The future of one of the last undeveloped sites in a downtown Victoria active transportation hub was sealed Thursday night, as city council voted 5-4 to approve the Northern Junk building proposal.
After a lengthy public hearing July 29 on Reliance Properties’ proposal to build a 47-unit rental apartment complex on top of the two existing heritage warehouses on Wharf Street, council debated the pros and cons of the project. Everything from the project’s value in providing sustainable rental accommodation downtown to concerns over its potential negative effect on heritage preservation in Victoria’s Old Town neighbourhood were discussed.
Mayor Lisa Helps cast the tiebreaking vote to move the project forward – Couns. Charlayne Thornton-Joe, Ben Isitt, Sharmarke Dubow and Geoff Young voted against. She said Friday, the project offers a good blend of heritage elements and modern amenities.
“It does not hit all of the marks if you are a heritage purist and if you look at the heritage guidelines,” she said. “I do think the building will have heritage merit and tell a part of the story of the city’s history.”
The project does not include vehicle parking but plans for 61 bike parking stalls, and electric infrastructure for e-bikes.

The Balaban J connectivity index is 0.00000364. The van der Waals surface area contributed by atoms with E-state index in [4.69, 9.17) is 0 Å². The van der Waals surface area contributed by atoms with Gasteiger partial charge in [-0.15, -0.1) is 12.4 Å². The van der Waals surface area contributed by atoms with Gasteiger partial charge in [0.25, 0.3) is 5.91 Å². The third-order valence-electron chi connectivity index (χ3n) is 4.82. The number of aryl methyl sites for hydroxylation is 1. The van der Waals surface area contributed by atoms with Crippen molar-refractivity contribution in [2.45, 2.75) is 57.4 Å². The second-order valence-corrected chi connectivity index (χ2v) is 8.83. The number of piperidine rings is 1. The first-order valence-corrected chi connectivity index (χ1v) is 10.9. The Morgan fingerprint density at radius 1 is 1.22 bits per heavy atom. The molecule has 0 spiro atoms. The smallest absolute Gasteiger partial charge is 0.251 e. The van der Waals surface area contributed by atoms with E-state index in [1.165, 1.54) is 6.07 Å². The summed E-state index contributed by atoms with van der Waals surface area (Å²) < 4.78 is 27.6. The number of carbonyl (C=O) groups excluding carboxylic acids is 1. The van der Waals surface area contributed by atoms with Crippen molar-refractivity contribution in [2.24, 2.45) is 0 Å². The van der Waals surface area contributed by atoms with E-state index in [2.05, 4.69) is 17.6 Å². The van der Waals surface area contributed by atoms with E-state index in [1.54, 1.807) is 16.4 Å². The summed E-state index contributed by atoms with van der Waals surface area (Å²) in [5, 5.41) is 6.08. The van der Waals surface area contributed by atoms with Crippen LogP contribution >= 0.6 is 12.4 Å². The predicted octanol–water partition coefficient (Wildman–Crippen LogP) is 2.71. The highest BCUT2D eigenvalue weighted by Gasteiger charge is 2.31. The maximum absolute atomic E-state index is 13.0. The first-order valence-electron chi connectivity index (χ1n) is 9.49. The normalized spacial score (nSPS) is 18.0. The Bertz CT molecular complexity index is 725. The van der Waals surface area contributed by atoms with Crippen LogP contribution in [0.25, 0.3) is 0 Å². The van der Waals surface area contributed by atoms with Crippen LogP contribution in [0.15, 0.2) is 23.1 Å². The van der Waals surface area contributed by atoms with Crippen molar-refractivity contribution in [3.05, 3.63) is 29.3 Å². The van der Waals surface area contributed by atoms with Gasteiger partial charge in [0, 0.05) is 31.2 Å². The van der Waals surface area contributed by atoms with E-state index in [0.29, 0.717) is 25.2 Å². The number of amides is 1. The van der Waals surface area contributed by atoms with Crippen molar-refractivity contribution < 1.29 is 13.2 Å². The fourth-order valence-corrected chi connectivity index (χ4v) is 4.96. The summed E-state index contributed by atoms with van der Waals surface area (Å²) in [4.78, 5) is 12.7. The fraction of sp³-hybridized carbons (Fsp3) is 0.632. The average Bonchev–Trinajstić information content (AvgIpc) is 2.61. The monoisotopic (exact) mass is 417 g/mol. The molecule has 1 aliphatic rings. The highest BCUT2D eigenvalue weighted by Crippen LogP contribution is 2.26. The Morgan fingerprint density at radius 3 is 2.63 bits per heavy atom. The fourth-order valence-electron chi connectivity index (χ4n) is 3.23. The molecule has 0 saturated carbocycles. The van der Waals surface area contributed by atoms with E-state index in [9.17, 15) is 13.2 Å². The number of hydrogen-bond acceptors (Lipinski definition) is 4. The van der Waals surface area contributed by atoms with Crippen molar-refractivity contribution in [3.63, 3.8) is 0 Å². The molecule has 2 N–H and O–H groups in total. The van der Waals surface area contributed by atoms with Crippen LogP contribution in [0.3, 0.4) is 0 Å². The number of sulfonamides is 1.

“We learned yesterday that on some days the Wharf Street bike lanes are busier than the Galloping Goose (trail),” Helps said.
She said approval will prompt the city to get working on creating a public park on municipal land between the Northern Junk property and the bridge, currently home to a parking lot.
“If the city can pull that off, that really will knit together both sides of the bridge – the Janion and the bridge are terrific –the continuous walkway would be able to connect up with the new park.”
Reliance CEO Jon Stovell is relieved the project is moving forward.
“Forty-three years in the making, and I feel like that’s how long I’ve been working on it,” he said, referencing the length of time the buildings have sat vacant. Reliance has owned the waterfront property for 11 years.
As he looked forward to next steps – a building permit is needed – Stovell had stern words for arguments against this latest of many proposals for the site.
“They really were being pennywise and pound foolish in their pedantic defence of (the city’s heritage) guidelines, ultimately to the detriment of what they’re trying to protect,” he said.
Stovell rejected the notion that approving this project, with its blend of heritage and modern architecture, will have devastating effects on heritage preservation in the city.
“Young adults don’t hold these colonial buildings in the same view, not everybody looks at these old buildings in the same way. … Advocates are arguing for some perfect outcome,” he said, pointing to city staff’s determination that “no unicorn proposal” has been developed in almost 20 years of trying.
Site preparation will begin after permits are approved. Stovell estimates completion sometime in 2024.
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